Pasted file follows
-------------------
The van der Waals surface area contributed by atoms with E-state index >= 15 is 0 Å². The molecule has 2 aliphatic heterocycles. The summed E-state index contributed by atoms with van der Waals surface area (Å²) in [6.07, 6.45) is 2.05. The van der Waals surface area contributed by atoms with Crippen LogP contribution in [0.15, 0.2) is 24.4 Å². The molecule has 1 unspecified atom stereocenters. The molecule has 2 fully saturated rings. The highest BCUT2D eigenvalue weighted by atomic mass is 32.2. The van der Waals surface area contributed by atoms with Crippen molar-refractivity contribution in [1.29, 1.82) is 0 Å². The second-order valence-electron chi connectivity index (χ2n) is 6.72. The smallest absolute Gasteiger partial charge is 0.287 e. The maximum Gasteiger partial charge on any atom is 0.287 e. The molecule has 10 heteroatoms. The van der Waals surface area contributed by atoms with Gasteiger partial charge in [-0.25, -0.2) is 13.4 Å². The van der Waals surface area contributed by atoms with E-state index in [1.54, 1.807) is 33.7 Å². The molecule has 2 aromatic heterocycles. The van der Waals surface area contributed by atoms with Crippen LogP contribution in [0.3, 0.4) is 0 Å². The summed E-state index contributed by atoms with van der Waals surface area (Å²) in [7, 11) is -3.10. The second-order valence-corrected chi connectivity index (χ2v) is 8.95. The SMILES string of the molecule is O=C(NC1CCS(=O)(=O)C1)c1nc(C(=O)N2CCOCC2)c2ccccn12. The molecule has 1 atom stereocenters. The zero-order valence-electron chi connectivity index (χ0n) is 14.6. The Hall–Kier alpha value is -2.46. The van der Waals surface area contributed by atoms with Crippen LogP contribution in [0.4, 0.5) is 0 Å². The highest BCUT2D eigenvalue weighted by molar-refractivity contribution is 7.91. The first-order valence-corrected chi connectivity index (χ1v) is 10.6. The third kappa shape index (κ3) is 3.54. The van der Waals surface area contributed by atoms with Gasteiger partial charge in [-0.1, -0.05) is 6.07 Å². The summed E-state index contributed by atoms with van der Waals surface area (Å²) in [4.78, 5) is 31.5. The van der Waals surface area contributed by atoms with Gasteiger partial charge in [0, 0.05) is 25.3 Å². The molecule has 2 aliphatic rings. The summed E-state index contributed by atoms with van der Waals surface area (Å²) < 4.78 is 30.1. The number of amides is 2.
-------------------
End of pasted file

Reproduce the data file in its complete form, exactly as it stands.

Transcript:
The van der Waals surface area contributed by atoms with E-state index >= 15 is 0 Å². The molecule has 2 aliphatic heterocycles. The summed E-state index contributed by atoms with van der Waals surface area (Å²) in [6.07, 6.45) is 2.05. The van der Waals surface area contributed by atoms with Crippen LogP contribution in [0.15, 0.2) is 24.4 Å². The molecule has 1 unspecified atom stereocenters. The molecule has 2 fully saturated rings. The highest BCUT2D eigenvalue weighted by atomic mass is 32.2. The van der Waals surface area contributed by atoms with Crippen molar-refractivity contribution in [1.29, 1.82) is 0 Å². The second-order valence-electron chi connectivity index (χ2n) is 6.72. The smallest absolute Gasteiger partial charge is 0.287 e. The maximum Gasteiger partial charge on any atom is 0.287 e. The molecule has 10 heteroatoms. The van der Waals surface area contributed by atoms with Gasteiger partial charge in [-0.25, -0.2) is 13.4 Å². The van der Waals surface area contributed by atoms with E-state index in [1.54, 1.807) is 33.7 Å². The molecule has 2 aromatic heterocycles. The van der Waals surface area contributed by atoms with Crippen LogP contribution in [0.3, 0.4) is 0 Å². The summed E-state index contributed by atoms with van der Waals surface area (Å²) in [7, 11) is -3.10. The second-order valence-corrected chi connectivity index (χ2v) is 8.95. The SMILES string of the molecule is O=C(NC1CCS(=O)(=O)C1)c1nc(C(=O)N2CCOCC2)c2ccccn12. The molecule has 1 atom stereocenters. The zero-order valence-electron chi connectivity index (χ0n) is 14.6. The Hall–Kier alpha value is -2.46. The van der Waals surface area contributed by atoms with Crippen LogP contribution in [0.4, 0.5) is 0 Å². The highest BCUT2D eigenvalue weighted by molar-refractivity contribution is 7.91. The first-order valence-corrected chi connectivity index (χ1v) is 10.6. The third kappa shape index (κ3) is 3.54. The van der Waals surface area contributed by atoms with Gasteiger partial charge in [-0.1, -0.05) is 6.07 Å². The summed E-state index contributed by atoms with van der Waals surface area (Å²) in [4.78, 5) is 31.5. The van der Waals surface area contributed by atoms with Gasteiger partial charge in [0, 0.05) is 25.3 Å². The molecule has 2 aliphatic rings. The summed E-state index contributed by atoms with van der Waals surface area (Å²) < 4.78 is 30.1. The number of amides is 2.